There’s a new wiki in the health social media town, Medpedia.
Among the most popular online sources for health information is Wikipedia. Millions of people search Wikipedia daily for insights into medical conditions, drugs, and procedures. Medpedia estimates it will cover information on at least 30,000 conditions/diseases and 10,000 drugs.
Now comes the announcement of a sharply-focused wiki from the most credible of academic health institutions: Harvard, Michigan (my alma mater), Stanford, UC-Berkeley, and a host of other highly-branded health associations and stakeholders including the NIH, the CDC, and the FDA.
Dan Hoch is a neurologist based at Massachusetts General Hospital
and an assistant professor at Harvard Medical School. An early
developer of online resources for patients, Dan helped found Braintalk.
Professional medical societies are not quite like the secret society Skull and Bones at
Yale University, but they may well look that way to many patients.
In most cases, their sole reason for being is to serve their members in a pretty narrowly defined way. These services generally include continuing medical education programs, an annual meeting, promoting research, advocating for public and political awareness of the value of the specialty, providing resources to support clinical practice, and more mundane perks like access to group insurance (malpractice and otherwise).
If you define the mission of the society a little less narrowly, and it’s not hard to see how that mission can be aligned with that of participatory medicine. We often argue on the e-patients blog that full participation of all parties in health care will yield better, more efficient care. Such care will benefit the members of a professional society. Further, patients are taking part in research not just as guinea pigs, but as organizers and directors. This benefits the societies’ research missions. But, are medical societies poised to understand this, and if so, how do we guide them?
What are the social and psychological factors that affect how people are treated — or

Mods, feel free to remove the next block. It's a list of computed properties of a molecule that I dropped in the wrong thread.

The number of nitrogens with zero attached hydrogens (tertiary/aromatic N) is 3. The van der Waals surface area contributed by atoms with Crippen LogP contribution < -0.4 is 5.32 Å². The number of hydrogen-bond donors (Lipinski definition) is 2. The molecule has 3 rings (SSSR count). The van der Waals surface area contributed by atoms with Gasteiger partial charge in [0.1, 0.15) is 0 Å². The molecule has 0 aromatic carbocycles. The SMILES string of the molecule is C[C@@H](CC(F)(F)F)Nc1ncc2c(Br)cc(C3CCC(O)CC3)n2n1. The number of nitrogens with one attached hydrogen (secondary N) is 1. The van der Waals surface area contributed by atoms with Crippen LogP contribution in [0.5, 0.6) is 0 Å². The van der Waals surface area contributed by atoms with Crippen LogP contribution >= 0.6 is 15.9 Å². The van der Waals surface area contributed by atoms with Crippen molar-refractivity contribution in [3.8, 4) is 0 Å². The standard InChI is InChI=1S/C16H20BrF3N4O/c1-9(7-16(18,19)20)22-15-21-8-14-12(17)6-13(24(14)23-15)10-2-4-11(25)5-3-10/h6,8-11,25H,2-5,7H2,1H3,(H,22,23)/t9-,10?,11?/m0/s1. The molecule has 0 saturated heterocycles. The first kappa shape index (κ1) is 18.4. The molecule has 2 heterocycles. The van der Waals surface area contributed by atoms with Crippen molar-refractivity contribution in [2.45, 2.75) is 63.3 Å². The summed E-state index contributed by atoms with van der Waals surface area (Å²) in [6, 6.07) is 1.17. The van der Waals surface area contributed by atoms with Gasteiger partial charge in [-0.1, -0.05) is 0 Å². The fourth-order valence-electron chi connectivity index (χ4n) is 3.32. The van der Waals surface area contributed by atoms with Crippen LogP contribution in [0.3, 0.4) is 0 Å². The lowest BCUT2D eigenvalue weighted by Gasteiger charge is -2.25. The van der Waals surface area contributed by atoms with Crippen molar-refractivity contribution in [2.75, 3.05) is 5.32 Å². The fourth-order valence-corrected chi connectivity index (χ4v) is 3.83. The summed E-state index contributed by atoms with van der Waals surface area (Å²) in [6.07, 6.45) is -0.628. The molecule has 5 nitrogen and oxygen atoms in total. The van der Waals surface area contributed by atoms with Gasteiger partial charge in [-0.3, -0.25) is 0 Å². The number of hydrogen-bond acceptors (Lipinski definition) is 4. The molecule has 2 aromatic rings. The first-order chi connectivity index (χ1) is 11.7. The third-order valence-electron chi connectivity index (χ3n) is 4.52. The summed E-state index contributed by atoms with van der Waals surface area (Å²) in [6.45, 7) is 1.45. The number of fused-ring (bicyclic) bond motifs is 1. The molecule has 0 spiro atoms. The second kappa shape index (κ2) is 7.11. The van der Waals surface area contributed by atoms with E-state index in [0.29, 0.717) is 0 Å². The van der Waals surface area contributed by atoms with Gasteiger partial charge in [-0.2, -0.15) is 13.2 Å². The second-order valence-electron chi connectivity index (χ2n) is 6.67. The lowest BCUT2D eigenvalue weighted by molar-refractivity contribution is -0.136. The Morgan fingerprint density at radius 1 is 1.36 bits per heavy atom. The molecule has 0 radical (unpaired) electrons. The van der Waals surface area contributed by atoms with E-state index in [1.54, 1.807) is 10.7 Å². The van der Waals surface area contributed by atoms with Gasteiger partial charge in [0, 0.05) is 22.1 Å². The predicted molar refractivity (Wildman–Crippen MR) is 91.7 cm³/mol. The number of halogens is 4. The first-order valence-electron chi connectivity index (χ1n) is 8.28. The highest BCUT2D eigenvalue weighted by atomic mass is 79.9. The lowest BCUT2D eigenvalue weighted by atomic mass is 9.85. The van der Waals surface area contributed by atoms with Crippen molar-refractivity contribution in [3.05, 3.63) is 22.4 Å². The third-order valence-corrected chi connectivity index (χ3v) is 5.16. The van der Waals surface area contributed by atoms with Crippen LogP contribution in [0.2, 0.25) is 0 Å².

even their health outcomes? This question has popped up in my reading and in my work quite a bit this week, and so I wanted to share what I have learned from three leading thinkers: Peggy Orenstein, Dr. Jeffrey Lin, and Dr. M. Chris Gibbons.
Achieving universal Internet access may happen well before we see universal access to health care — at least if the advocacy group Internet for Everyone has its way.
The Mercury News reports that a "broad coalition of Internet business leaders, online gurus, community organizers and advocates across the political spectrum launched a campaign Tuesday with the lofty goal of universal high-speed Internet service."
The group is driven by the ideals that "Everyone must be connected to a fast, affordable and open Internet connection to prosper in today’s economy and participate in our democracy. The Internet is no longer a luxury. It’s a lifeline."
Increasing access to broadband Internet is obviously important to
expand the use of personal health records and other health 2.0
technologies, but on a more basic level it’s key to eliminating health
Communicating and informing people about their health and major health care issues are integral parts of eliminating
health disparities. And that communication increasingly occurs
electronically on the Web. So expanding access to affordable Internet
and improving public health go hand in hand.The coalition will
hold forums around the nation and try to build support for plans that